One of Imogen Cunningham's botanical photos

Cunningham was born in Portland, Oregon. In 1901, at the age of 18, Cunningham bought her first camera, a 4x5 inch view camera, from the American School of Art in Scranton, Pennsylvania. She soon lost interest and sold the camera to a friend. It wasn't until 1906, while studying at the University of Washington in Seattle, that she was inspired by an encounter with the work of Gertrude Ksebier to take up photography again. With the help of her chemistry professor, Dr. Horace Byers, she began to study the chemistry behind photography; she subsidized her tuition by photographing plants for the botany department.

After graduating in 1907 she went to work with Edward S. Curtis in his Seattle studio. This gave Cunningham the valuable opportunity to learn about the portrait business and the practical side of photography.

In 1909, Cunningham won a scholarship from her sorority (Pi Beta Phi) for foreign study and, on advice from her chemistry professor, applied to study with Professor Robert Luther at the Technische Hochshule in Dresden, Germany.

In Dresden she concentrated on her studies and didn't take many photos. In May 1910 she finished her paper, "About the Direct Development of Platinum Paper for Brown Tones", describing her process to increase printing speed, improve clarity of highlights tones and produce sepia tones. On her way back to Seattle she met Alvin Langdon Coburn in London, and Alfred Stieglitz and Gertrude Kasebier in New York.

Imogen Cunningham's 1910 photo, Dream

Once back in Seattle she opened her own studio and won acclaim for portraiture and pictorial work. Most of her studio work of this time consisted of sitters in their own homes, in her living room, or in the woods surrounding Cunningham's cottage. She became a sought after photographer and exhibited at the Brooklyn Academy of Arts and Sciences in 1913.

In 1914 Cunningham's portraits were shown at "An International Exhibition of Pictorial Photography" in New York and a portfolio of her work was published in Wilson's Photographic Magazine.

The next year she married Roi Partridge, an etcher and artist. He posed for a series of nude photographs, which were shown by the Seattle Fine Arts Society. Although critically praised, wider society didn't approve of such images and Cunningham didn't revisit the pictures for another 55 years.

Between 1915 and 1920 Cunningham continued her work and had three children (Gryffyd, Rondal, and Padraic) with Roi. Then in 1920 they left Seattle for San Francisco where Roi taught at Mills College.

In San Francisco, Cunningham refined her style, taking a greater interest in pattern and detail as seen in her works of bark textures, trees, and zebras. Cunningham became increasingly interested in botanical photography, especially flowers, and between 1923 and 1925 carried out an in-depth study of the magnolia flower. Later in the decade she turned her attention towards industry, creating several series of industrial landscapes throughout Los Angeles and Oakland.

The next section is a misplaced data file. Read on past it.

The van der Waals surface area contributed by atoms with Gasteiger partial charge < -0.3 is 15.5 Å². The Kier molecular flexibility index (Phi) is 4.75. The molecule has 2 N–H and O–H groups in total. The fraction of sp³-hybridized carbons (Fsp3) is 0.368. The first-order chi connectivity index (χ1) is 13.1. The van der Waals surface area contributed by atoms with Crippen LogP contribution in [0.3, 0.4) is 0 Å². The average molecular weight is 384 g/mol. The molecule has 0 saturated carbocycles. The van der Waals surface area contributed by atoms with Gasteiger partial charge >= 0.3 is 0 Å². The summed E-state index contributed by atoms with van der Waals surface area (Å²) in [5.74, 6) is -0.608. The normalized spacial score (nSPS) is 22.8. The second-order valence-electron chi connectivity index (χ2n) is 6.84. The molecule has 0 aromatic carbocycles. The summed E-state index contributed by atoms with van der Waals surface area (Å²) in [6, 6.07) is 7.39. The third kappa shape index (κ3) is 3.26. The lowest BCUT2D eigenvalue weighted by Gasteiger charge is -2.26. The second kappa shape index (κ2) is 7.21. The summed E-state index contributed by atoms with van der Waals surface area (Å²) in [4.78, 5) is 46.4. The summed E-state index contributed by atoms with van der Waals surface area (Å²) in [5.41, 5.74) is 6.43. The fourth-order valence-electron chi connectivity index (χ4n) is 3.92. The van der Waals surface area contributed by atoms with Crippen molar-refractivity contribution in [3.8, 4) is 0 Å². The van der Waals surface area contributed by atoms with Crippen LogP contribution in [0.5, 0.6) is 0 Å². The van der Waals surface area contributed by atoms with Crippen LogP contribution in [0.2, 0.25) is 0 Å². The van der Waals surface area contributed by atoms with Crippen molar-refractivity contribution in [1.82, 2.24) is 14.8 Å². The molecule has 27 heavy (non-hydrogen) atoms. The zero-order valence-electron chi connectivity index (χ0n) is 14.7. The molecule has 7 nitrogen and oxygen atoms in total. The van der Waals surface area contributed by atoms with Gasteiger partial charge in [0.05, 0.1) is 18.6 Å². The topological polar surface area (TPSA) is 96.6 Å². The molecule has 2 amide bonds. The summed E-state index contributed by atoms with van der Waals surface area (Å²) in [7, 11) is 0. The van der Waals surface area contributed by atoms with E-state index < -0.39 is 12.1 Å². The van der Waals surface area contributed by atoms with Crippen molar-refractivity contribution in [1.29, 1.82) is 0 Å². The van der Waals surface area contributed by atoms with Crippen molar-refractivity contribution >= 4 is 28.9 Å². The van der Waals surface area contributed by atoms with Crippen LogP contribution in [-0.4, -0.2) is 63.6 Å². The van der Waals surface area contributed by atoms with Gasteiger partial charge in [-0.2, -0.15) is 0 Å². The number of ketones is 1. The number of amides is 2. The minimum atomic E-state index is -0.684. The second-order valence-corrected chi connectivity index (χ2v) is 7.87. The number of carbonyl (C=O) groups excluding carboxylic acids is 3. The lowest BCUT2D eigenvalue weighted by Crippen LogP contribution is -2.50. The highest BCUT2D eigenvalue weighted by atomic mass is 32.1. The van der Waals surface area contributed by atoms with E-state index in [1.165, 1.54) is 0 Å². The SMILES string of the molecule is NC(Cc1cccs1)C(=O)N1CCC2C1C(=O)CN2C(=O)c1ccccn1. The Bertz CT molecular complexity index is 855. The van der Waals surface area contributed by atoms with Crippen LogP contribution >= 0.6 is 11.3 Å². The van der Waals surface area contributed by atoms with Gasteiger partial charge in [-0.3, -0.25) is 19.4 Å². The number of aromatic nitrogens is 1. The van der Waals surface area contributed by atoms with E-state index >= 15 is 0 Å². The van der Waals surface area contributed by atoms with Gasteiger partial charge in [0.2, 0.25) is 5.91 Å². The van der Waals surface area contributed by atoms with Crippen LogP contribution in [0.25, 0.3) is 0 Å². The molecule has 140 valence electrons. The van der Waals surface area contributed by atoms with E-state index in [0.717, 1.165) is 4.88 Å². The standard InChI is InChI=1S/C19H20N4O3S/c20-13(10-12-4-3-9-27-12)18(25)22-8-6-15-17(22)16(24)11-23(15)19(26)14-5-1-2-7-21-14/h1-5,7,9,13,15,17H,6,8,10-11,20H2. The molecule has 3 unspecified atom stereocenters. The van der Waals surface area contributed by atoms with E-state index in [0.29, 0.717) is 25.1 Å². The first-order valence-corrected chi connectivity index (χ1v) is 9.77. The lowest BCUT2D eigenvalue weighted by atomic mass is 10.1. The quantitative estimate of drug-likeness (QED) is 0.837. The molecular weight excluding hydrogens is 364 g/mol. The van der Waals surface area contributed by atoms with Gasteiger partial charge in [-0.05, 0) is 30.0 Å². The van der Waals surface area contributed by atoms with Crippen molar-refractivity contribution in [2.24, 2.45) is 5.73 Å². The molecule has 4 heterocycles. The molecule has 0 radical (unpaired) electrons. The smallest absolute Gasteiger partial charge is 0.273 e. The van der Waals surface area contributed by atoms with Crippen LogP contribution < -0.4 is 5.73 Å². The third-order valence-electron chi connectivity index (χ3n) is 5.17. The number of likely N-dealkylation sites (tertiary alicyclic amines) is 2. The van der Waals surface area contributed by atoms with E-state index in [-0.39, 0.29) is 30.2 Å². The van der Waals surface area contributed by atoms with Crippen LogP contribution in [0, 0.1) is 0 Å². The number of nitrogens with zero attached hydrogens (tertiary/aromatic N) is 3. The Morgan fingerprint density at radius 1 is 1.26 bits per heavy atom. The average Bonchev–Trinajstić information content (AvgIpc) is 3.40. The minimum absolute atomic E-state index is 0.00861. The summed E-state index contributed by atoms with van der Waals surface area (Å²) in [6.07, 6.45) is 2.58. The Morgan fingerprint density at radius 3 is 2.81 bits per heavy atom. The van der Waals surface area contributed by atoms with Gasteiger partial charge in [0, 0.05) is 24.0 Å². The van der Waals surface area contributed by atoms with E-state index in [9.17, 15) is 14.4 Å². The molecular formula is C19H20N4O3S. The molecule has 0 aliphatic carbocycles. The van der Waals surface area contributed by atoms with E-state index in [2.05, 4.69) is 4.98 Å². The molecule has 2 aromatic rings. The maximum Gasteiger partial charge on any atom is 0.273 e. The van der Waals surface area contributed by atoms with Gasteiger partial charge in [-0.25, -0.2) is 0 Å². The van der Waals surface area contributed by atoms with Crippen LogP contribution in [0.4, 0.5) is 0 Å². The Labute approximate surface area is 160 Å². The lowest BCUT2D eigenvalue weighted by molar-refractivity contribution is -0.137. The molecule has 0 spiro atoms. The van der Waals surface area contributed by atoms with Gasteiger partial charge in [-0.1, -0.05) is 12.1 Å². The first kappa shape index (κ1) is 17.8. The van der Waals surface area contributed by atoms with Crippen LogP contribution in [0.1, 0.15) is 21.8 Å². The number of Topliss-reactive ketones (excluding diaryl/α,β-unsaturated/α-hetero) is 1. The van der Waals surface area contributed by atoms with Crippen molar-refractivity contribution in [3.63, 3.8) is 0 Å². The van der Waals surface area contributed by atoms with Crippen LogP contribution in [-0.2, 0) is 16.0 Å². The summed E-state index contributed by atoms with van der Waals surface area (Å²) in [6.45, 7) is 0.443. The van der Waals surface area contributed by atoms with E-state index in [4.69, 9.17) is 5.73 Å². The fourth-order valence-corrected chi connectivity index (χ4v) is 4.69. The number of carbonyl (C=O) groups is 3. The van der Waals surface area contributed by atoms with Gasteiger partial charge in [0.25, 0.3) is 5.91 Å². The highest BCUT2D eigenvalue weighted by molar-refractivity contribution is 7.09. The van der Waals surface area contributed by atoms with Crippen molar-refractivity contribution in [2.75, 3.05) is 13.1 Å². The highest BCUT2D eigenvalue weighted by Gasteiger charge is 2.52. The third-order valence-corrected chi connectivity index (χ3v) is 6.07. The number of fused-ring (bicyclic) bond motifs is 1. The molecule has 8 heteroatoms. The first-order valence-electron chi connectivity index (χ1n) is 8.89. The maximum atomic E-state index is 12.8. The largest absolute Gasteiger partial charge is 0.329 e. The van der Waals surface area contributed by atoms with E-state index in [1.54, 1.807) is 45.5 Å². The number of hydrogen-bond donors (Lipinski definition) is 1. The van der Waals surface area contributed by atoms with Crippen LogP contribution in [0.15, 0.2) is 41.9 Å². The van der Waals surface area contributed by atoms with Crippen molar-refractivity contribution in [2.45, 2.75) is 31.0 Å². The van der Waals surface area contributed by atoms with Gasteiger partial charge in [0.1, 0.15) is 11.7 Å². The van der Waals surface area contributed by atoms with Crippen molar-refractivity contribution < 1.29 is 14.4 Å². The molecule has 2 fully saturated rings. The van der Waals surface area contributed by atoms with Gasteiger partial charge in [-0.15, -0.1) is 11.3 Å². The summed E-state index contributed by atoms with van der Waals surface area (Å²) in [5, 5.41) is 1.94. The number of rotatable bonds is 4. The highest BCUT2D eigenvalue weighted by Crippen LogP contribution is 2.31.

Cunningham's 1922 portrait of Margrethe Mather and Edward Weston

In 1929, Edward Weston nominated 10 of Cunningham's photos (8 botanical, 1 industrial and 1 nude) for inclusion in the "Film und Foto" exhibition in Stuttgart. Cunningham once again changed direction to become more interested in the human form, particularly hands (and a further fascination with the hands of artists and musicians). This interest led to her employment by Vanity Fair, photographing stars without make-up or false glamour. In 1932, with this unsentimental, straightforward approach in mind, Cunningham became one of the co-founders of the Group f/64, which aimed to "define photography as an art form by a simple and direct presentation through purely photographic methods".

In 1934 Cunningham was invited to do some work in New York for Vanity Fair. Her husband wanted her to wait until he could travel with her but she refused and they later divorced. She continued her work with Vanity Fair until it stopped publication in 1936.

In the 1940s Cunningham turned to documentary street photography which she did as a side project while supporting herself with her commercial and studio photography. In 1945, Cunningham was invited by Ansel Adams to accept a position as faculty at the first fine art photography department at the California School of Fine Arts (CSFA). Dorothea Lange and Minor White joined as well.[1]

Cunningham continued to take pictures until shortly before her death at age 93 on June 24, 1976 in San Francisco, California.

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